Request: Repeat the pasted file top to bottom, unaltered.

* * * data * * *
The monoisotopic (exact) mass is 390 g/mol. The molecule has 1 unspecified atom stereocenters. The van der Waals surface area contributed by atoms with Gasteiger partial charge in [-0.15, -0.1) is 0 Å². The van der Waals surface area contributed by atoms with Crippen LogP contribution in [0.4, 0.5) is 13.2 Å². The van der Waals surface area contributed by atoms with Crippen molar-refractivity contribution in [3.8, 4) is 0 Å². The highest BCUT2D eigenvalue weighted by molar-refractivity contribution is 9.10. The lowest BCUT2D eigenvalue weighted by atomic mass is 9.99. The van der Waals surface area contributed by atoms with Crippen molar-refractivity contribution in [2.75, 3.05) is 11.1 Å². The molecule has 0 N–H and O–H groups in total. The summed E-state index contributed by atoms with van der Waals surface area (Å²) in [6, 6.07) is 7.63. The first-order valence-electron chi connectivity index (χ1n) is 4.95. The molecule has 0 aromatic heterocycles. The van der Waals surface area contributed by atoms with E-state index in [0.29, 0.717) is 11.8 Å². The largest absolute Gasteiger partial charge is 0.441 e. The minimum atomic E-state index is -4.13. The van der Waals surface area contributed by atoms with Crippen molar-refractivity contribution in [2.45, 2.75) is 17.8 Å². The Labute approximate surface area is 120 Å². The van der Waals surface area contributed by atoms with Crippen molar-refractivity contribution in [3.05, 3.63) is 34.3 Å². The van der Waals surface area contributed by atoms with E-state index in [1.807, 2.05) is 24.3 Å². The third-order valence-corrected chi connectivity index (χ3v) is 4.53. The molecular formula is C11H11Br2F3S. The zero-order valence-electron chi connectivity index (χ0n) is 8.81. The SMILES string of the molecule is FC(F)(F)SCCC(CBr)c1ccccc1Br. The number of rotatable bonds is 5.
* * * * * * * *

The monoisotopic (exact) mass is 390 g/mol. The molecule has 1 unspecified atom stereocenters. The van der Waals surface area contributed by atoms with Gasteiger partial charge in [-0.15, -0.1) is 0 Å². The van der Waals surface area contributed by atoms with Crippen LogP contribution in [0.4, 0.5) is 13.2 Å². The van der Waals surface area contributed by atoms with Crippen molar-refractivity contribution in [3.8, 4) is 0 Å². The highest BCUT2D eigenvalue weighted by molar-refractivity contribution is 9.10. The lowest BCUT2D eigenvalue weighted by atomic mass is 9.99. The van der Waals surface area contributed by atoms with Crippen molar-refractivity contribution in [2.75, 3.05) is 11.1 Å². The molecule has 0 N–H and O–H groups in total. The summed E-state index contributed by atoms with van der Waals surface area (Å²) in [6, 6.07) is 7.63. The first-order valence-electron chi connectivity index (χ1n) is 4.95. The molecule has 0 aromatic heterocycles. The van der Waals surface area contributed by atoms with E-state index in [0.29, 0.717) is 11.8 Å². The largest absolute Gasteiger partial charge is 0.441 e. The minimum atomic E-state index is -4.13. The van der Waals surface area contributed by atoms with Crippen molar-refractivity contribution in [2.45, 2.75) is 17.8 Å². The Labute approximate surface area is 120 Å². The van der Waals surface area contributed by atoms with Crippen molar-refractivity contribution in [3.05, 3.63) is 34.3 Å². The van der Waals surface area contributed by atoms with E-state index in [1.807, 2.05) is 24.3 Å². The third-order valence-corrected chi connectivity index (χ3v) is 4.53. The molecular formula is C11H11Br2F3S. The zero-order valence-electron chi connectivity index (χ0n) is 8.81. The SMILES string of the molecule is FC(F)(F)SCCC(CBr)c1ccccc1Br. The number of rotatable bonds is 5.